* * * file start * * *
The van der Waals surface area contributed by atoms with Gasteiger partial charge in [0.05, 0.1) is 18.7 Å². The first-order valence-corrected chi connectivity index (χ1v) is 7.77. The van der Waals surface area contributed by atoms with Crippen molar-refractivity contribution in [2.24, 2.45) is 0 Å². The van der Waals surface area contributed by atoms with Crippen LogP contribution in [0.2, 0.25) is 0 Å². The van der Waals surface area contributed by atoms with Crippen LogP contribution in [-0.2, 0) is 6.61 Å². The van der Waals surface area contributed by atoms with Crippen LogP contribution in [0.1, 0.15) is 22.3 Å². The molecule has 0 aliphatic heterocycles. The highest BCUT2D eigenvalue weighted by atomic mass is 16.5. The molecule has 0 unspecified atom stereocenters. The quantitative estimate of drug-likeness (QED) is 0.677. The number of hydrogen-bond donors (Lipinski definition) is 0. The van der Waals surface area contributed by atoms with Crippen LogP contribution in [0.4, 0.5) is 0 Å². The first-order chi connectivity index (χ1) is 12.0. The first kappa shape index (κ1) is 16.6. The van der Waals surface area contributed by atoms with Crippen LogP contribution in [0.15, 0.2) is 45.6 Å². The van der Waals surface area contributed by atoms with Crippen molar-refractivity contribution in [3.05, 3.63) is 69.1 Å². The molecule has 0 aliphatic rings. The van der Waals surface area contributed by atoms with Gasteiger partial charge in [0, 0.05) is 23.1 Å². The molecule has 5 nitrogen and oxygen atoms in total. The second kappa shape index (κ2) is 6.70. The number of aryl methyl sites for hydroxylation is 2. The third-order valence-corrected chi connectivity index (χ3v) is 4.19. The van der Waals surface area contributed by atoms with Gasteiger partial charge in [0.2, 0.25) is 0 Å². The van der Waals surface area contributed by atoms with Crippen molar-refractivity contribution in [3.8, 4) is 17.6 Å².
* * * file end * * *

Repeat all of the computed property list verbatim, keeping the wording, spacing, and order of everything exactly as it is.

The van der Waals surface area contributed by atoms with Gasteiger partial charge in [0.05, 0.1) is 18.7 Å². The first-order valence-corrected chi connectivity index (χ1v) is 7.77. The van der Waals surface area contributed by atoms with Crippen molar-refractivity contribution in [2.24, 2.45) is 0 Å². The van der Waals surface area contributed by atoms with Crippen LogP contribution in [0.2, 0.25) is 0 Å². The van der Waals surface area contributed by atoms with Crippen LogP contribution in [-0.2, 0) is 6.61 Å². The van der Waals surface area contributed by atoms with Crippen LogP contribution in [0.1, 0.15) is 22.3 Å². The molecule has 0 aliphatic heterocycles. The highest BCUT2D eigenvalue weighted by atomic mass is 16.5. The molecule has 0 unspecified atom stereocenters. The quantitative estimate of drug-likeness (QED) is 0.677. The number of hydrogen-bond donors (Lipinski definition) is 0. The van der Waals surface area contributed by atoms with Crippen LogP contribution in [0.4, 0.5) is 0 Å². The first-order chi connectivity index (χ1) is 12.0. The first kappa shape index (κ1) is 16.6. The van der Waals surface area contributed by atoms with Crippen LogP contribution in [0.15, 0.2) is 45.6 Å². The van der Waals surface area contributed by atoms with Crippen molar-refractivity contribution in [3.05, 3.63) is 69.1 Å². The molecule has 0 aliphatic rings. The van der Waals surface area contributed by atoms with Gasteiger partial charge in [0, 0.05) is 23.1 Å². The molecule has 5 nitrogen and oxygen atoms in total. The second kappa shape index (κ2) is 6.70. The number of aryl methyl sites for hydroxylation is 2. The third-order valence-corrected chi connectivity index (χ3v) is 4.19. The van der Waals surface area contributed by atoms with Gasteiger partial charge in [0.2, 0.25) is 0 Å². The van der Waals surface area contributed by atoms with Crippen molar-refractivity contribution in [3.8, 4) is 17.6 Å².